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Old August 23rd, 2008, 08:28 AM   #5
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Quote:
Originally Posted by Bill Ravens View Post
So, it's rather impossible to answer your question without knowing which avi codec you're referring to
Whichever one is used by Vegas!

Thanks for the other info, Bill.
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Old August 23rd, 2008, 08:40 AM   #6
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Hi Ian. FWIW, I render to uncompressed when I need to convert to .flv using Flash Encoder and I notice a disinct difference after the conversion. In my case I am talking short 3-4 minute clips, so the huge file size is not much of an issue. I personally dislike the quality of .flv anyway as opposed to the better appearance of clips done in .wmv so when creating flv clips I find it best to start with highest quality possible.
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Old August 23rd, 2008, 08:42 AM   #7
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Ian, he's right. "AVI" is not a render type. Uncompressed can be in an AVI file. DV can be in an AVI file. Things like DivX can be in an AVI file. But the answer is going to be totally different depending on which one you choose.

Here's a short answer: If you're rendering the timeline to DV-AVI and then rendering that to MPEG2, you can lose some color information. But even then it gets even more muddy because the next question is WHAT ARE YOU STARTING WITH? If you start with DV, render to DV, and then render THAT to MPEG2, the only things affected would be things like titles and still images.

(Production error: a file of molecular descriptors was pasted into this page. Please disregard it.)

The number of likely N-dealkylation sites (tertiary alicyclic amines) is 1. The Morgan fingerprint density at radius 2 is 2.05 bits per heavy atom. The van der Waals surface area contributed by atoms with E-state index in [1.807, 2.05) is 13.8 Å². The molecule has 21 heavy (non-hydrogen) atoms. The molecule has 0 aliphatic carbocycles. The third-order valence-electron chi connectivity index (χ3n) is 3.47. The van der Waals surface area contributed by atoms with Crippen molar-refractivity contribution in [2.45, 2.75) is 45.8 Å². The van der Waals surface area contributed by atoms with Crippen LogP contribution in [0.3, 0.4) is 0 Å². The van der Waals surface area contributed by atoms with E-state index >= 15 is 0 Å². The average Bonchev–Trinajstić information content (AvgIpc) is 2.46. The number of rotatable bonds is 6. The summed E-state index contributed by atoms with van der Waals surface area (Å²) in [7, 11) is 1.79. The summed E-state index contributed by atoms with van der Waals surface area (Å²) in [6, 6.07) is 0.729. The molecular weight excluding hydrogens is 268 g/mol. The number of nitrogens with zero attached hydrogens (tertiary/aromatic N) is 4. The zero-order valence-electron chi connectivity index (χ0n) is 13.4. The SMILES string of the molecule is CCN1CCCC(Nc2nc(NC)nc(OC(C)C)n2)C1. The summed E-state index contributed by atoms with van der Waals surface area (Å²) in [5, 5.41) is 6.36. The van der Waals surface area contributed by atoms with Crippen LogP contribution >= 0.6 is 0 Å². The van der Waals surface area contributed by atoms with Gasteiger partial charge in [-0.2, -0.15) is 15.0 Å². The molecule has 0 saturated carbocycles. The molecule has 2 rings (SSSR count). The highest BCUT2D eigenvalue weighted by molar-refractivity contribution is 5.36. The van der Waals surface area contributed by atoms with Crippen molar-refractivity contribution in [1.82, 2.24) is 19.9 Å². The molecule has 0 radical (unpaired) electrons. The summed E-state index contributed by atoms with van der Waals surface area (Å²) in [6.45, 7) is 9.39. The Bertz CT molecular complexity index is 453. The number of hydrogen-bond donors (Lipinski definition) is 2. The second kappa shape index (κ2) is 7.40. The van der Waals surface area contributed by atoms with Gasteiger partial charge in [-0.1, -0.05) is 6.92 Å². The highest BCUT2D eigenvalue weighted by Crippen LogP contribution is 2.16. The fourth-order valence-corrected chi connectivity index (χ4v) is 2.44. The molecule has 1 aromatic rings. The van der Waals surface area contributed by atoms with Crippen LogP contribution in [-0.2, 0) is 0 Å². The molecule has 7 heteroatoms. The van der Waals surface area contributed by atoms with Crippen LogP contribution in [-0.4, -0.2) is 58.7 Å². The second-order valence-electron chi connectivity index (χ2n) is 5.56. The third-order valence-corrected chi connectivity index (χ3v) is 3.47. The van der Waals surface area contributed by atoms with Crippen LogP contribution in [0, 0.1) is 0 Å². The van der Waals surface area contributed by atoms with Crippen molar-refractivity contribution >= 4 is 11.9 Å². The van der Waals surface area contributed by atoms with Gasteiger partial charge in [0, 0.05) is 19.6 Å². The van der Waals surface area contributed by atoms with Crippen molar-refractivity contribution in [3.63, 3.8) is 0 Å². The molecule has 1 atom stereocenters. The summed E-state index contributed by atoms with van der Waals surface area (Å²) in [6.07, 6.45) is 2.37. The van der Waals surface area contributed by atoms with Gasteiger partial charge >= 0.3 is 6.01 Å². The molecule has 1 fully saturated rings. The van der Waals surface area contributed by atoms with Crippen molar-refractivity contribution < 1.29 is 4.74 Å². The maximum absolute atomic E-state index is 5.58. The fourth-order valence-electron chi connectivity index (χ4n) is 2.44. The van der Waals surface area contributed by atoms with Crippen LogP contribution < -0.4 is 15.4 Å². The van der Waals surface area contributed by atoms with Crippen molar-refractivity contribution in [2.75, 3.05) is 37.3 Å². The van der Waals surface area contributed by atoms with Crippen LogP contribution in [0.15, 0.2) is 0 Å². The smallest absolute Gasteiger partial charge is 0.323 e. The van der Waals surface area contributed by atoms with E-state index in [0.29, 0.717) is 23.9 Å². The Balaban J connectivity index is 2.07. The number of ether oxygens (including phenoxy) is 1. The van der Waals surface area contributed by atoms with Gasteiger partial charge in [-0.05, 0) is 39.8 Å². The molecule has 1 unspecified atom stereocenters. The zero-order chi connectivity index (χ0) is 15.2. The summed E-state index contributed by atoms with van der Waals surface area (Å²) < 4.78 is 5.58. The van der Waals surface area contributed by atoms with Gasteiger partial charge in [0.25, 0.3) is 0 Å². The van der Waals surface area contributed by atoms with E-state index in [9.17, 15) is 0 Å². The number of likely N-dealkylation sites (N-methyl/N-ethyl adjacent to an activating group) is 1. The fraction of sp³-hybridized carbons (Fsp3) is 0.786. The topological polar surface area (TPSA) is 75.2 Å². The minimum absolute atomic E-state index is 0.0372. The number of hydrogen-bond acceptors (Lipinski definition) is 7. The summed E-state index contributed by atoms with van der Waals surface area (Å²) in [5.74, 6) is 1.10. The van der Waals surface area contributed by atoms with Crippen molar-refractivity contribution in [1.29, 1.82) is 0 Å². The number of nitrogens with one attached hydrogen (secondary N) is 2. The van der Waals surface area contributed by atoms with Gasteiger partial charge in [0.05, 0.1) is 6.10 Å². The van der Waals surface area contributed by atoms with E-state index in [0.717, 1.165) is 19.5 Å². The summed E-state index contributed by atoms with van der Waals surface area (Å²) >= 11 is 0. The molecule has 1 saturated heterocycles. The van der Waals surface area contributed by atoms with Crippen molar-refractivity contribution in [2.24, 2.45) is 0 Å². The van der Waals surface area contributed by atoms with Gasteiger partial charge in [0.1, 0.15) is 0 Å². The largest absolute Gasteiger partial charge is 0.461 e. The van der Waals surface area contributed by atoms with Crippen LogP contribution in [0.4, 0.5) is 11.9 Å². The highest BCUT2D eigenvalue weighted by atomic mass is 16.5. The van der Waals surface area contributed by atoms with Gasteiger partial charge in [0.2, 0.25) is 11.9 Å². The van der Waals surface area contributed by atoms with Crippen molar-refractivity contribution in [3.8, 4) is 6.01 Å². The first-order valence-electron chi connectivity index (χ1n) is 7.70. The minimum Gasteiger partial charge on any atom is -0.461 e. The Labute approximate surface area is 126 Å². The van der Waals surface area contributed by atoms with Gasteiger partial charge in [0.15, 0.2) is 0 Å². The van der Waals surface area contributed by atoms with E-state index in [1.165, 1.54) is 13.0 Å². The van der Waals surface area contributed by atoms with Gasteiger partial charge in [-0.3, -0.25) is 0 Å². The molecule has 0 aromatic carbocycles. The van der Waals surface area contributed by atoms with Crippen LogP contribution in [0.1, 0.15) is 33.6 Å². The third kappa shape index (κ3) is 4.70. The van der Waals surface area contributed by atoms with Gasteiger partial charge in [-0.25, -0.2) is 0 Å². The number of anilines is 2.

So how about more info:
What type of file are you starting with?
Which AVI preset are you using?
Are you adding things like titles and still images?
etc...
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Old August 23rd, 2008, 09:00 AM   #8
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Thanks Jeff and Edward. So, not as clear cut as all that!

To answer the questions, usually I am:
- Starting with widescreen DV (PAL)
- Using the PAL DV Widescreen DV preset to render
- Yes, almost always adding stills, titles, animations etc.

Of course, giving it some more thought, I realise that the video that comes from my camera is ALREADY compressed - to DV. Does that mean rendering it back to DV will mean no loss of quality and that I can render to DV again and again without problem. Would it then be wise to add titles and stills to the render as late as possible (if that makes sense).
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Old August 23rd, 2008, 09:07 AM   #9
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Yes, starting with DV and rendering to DV will be fine. There's no change with your DV footage. I do that all the time.

However, your stills and titles are a different story. They start with more color information. You then render to the DV color scheme throwing away some color information. Then you render to the MPEG2 color scheme throwing away more color information. So you will lose less color information (one loss instead of two) by going straight to MPEG2 instead of the intermediate DV file in this case.
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Old August 23rd, 2008, 09:18 AM   #10
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Crystal clear. That's sorted out a misunderstanding I've had for a long time. Thanks to alll contributors.
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Old August 23rd, 2008, 04:30 PM   #11
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You could use Lagarith, a free, lossless codec for your intermediate files:

Lagarith Lossless Video Codec